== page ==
When My 'No Hospital Visit' Streak Ended
“I can’t handle this, please do something mom!” I begged while trying to find a comfortable position with a debilitating migraine.
I’ve had infrequent migraines for years, along with the ups and downs that tag along with Lyme disease. Though having pretty painful days, I’d usually talk myself into believing, “You can handle this! Rest, take some pain medication, and it’ll settle on its own… no ER today.”
It had been just over two years since my last hospital visit and admission, and that was an accomplishment I was thrilled about. I’ve taken my lack of hospital visits as a marker of how well I’m doing and how far I’ve come since my battle with chronic illness first began. I was proud of it, and it became similar to a badge that Girl Scouts receive, except it would read, “Kept Self Out of Emergency Room.”
As the months passed, I found myself thinking, “No ER? No problem.” Honestly, it was a lie to myself, but it was comforting. Even if not making ground at times, I was standing firmly where I was and as long as that wasn’t in grippy socks in some unit in the hospital, I was happy. Believe it or not, I even went out and had a “me day” for the one year mark of avoiding the hospital. It’s silly to some, but it meant something to me. Of course, I’m not endorsing not going to the hospital when you need help, because you most definitely should. I’m young and still figuring things out, bare with me.
Just a few years ago, I was being rushed off to the ER often frequently enough that the nurses and doctors knew me on a first name basis, and exactly what to do for me. Chronic pain knows no bounds and controlled my life, so when my body said, “hospital,” it meant “Hospital!” I needed to go to get relief by being given stronger medication that we didn’t have at home, and that was exactly what was done.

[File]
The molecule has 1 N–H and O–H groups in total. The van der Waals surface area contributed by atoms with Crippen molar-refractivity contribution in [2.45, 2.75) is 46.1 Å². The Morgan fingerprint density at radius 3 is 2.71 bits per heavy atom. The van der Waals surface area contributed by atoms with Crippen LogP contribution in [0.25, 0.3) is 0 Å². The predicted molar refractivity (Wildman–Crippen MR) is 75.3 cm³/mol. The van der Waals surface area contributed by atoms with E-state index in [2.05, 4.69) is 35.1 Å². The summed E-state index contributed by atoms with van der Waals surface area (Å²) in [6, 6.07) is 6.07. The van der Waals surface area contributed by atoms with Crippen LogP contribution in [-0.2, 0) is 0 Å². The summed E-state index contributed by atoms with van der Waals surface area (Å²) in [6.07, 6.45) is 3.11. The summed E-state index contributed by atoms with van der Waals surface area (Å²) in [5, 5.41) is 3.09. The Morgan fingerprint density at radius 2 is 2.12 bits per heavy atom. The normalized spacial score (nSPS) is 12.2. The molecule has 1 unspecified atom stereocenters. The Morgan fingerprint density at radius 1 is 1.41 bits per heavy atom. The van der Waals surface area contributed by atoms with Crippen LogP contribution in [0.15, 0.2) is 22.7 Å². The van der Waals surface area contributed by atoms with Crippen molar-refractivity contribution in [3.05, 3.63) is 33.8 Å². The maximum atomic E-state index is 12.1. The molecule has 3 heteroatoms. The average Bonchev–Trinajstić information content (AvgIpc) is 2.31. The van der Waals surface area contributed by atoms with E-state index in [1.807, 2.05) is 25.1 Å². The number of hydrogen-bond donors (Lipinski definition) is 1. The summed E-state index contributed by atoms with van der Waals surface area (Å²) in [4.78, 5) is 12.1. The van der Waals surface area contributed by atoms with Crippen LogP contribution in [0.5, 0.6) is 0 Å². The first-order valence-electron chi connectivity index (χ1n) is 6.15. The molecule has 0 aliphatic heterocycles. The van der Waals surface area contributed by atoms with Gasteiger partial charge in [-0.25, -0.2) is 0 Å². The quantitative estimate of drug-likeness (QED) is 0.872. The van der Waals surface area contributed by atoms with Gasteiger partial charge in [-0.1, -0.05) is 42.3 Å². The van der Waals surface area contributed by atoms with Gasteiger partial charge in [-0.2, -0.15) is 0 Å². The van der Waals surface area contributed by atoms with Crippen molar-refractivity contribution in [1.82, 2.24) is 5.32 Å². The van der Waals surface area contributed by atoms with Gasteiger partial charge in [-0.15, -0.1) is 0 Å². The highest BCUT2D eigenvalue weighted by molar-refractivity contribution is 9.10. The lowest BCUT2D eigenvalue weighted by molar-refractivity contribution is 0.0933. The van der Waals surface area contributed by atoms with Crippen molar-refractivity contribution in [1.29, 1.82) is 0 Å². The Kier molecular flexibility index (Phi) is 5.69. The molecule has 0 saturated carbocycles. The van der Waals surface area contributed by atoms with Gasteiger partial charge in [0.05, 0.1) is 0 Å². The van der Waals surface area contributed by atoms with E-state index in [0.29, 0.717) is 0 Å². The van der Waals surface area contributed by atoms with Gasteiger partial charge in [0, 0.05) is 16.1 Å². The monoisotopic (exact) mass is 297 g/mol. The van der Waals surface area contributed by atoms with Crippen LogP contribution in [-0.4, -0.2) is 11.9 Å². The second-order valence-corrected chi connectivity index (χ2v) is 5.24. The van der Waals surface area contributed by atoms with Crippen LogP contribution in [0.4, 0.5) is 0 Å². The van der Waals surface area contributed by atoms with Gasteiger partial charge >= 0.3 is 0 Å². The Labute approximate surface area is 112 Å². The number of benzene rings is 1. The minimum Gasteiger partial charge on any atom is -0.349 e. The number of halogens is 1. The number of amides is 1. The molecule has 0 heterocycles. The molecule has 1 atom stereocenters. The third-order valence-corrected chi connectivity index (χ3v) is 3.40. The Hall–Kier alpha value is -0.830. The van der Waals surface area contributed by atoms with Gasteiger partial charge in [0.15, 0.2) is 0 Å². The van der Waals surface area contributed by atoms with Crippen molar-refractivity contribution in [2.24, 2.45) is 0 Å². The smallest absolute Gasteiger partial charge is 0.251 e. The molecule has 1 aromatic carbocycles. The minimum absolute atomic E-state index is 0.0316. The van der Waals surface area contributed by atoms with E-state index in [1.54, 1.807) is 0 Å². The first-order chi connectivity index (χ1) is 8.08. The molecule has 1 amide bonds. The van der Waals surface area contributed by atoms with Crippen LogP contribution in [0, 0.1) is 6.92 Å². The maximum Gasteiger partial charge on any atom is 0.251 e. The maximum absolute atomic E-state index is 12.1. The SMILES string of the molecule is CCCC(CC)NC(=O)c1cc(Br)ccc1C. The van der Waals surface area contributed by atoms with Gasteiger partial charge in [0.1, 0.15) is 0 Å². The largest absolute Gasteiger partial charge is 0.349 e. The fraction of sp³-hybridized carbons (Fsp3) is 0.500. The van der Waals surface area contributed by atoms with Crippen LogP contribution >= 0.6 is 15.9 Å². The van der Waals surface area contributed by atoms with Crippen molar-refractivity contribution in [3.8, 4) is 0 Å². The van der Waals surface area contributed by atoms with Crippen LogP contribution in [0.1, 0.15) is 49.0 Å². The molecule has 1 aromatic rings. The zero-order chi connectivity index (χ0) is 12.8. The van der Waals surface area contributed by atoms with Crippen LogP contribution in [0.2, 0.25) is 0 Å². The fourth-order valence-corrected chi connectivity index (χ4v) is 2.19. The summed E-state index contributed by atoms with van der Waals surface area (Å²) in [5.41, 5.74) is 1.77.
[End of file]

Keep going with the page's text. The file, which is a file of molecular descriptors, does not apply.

Two years ago in August of 2015 I was once again admitted for pain management. After being in the ER for hours on end with no sign of relief, I was brought up to the floor where I would stay for a few days to get things under control. I was physically exhausted, and my body had used up any reserve energy I had left to fight. After a struggle, things calmed down and I was freed to go home and recoup. Walking out into the fresh summer air upon release from the hospital was, though I didn’t realize it at the time, the last time I’d have to see that building for some time. I wouldn’t miss those cold uninviting walls, 3 a.m. blood draws, and having a roommate. Home was exactly where I wanted to be to take on this battle, and I got my wish.
Truthfully, I didn’t quite expect my “no hospital” run to last this long. I’m a kid and even separated from my chronic illness, I’m not always the most careful person. What teen, now 20 year old, is?
My glorious two years of freedom from constantly beeping monitors, screaming children, and the unsettling sterile smell of a hospital came to an end. I didn’t begin to think about what this meant for me until the next day when I was more with it and in much less pain. Waking up with the cut hospital band sitting on my desk across from my bed, the annoying itchy spot from where the IV Tegaderm was, and my very confused and angry body, was a bit of a realization. I quickly found my mind wandering, trying to reason and make sense of this shift in my recent reality.
Did this mean that I was weak and just couldn’t handle things anymore? No, I don’t think so. Did this mean that somehow I wasn’t doing quite as well as I had hoped? Maybe in some ways, I guess. Did this mean defeat? That the past two years meant nothing? Absolutely not. Though frustrated that I needed to go once again, I’ve realized that it means that try as I might, I’m not invincible and unfortunately no Wonder Woman. There is absolutely no shame in admitting that you need stronger intervention to get yourself back on track, or acknowledging that you just can’t manage things on your own anymore. I believe that goes for a visit to the emergency room or otherwise. Your body is doing everything it can to try and keep things in balance, so taking care of it, no matter what that may mean, is of utmost priority.
All and all, it’s a stark and harsh reminder when you end up right back where you were years ago at the beginning of your journey. Some of the same doctors and nurses treating you, commenting on how they remembered you right away. One of the same rooms that you spent hours hoping for relief in. The same environment that so much time was spent in, rapidly trying to wrap your mind around what was going on and trying to fix it.
All the feelings of “I’m losing control” and “please no, not this again” come flooding back. All the while trying to remind yourself that you aren’t where you used to be, and that things are going to be OK. You are safe, you are alright, and things are different now. I’ve come so far over these past years, and one tougher day, out of over 730, does not diminish just how far I have come. I’ll start the clock again, look ahead, and maybe this time, I’ll make it even longer.
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